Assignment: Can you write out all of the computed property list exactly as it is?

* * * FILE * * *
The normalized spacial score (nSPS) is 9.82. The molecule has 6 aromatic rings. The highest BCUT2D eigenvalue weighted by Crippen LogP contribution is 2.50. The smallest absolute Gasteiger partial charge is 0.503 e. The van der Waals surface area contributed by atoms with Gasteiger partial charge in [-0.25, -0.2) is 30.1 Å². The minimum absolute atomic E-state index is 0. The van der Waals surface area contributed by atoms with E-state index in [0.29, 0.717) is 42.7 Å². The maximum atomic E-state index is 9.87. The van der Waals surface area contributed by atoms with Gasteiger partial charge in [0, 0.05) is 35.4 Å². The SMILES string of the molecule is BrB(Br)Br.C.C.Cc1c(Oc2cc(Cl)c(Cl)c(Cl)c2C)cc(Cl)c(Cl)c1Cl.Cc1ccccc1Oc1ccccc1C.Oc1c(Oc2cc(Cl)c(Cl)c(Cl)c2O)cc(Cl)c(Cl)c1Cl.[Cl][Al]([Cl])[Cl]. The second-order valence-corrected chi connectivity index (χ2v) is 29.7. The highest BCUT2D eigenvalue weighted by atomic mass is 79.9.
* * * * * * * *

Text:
The normalized spacial score (nSPS) is 9.82. The molecule has 6 aromatic rings. The highest BCUT2D eigenvalue weighted by Crippen LogP contribution is 2.50. The smallest absolute Gasteiger partial charge is 0.503 e. The van der Waals surface area contributed by atoms with Gasteiger partial charge in [-0.25, -0.2) is 30.1 Å². The minimum absolute atomic E-state index is 0. The van der Waals surface area contributed by atoms with E-state index in [0.29, 0.717) is 42.7 Å². The maximum atomic E-state index is 9.87. The van der Waals surface area contributed by atoms with Gasteiger partial charge in [0, 0.05) is 35.4 Å². The SMILES string of the molecule is BrB(Br)Br.C.C.Cc1c(Oc2cc(Cl)c(Cl)c(Cl)c2C)cc(Cl)c(Cl)c1Cl.Cc1ccccc1Oc1ccccc1C.Oc1c(Oc2cc(Cl)c(Cl)c(Cl)c2O)cc(Cl)c(Cl)c1Cl.[Cl][Al]([Cl])[Cl]. The second-order valence-corrected chi connectivity index (χ2v) is 29.7. The highest BCUT2D eigenvalue weighted by atomic mass is 79.9.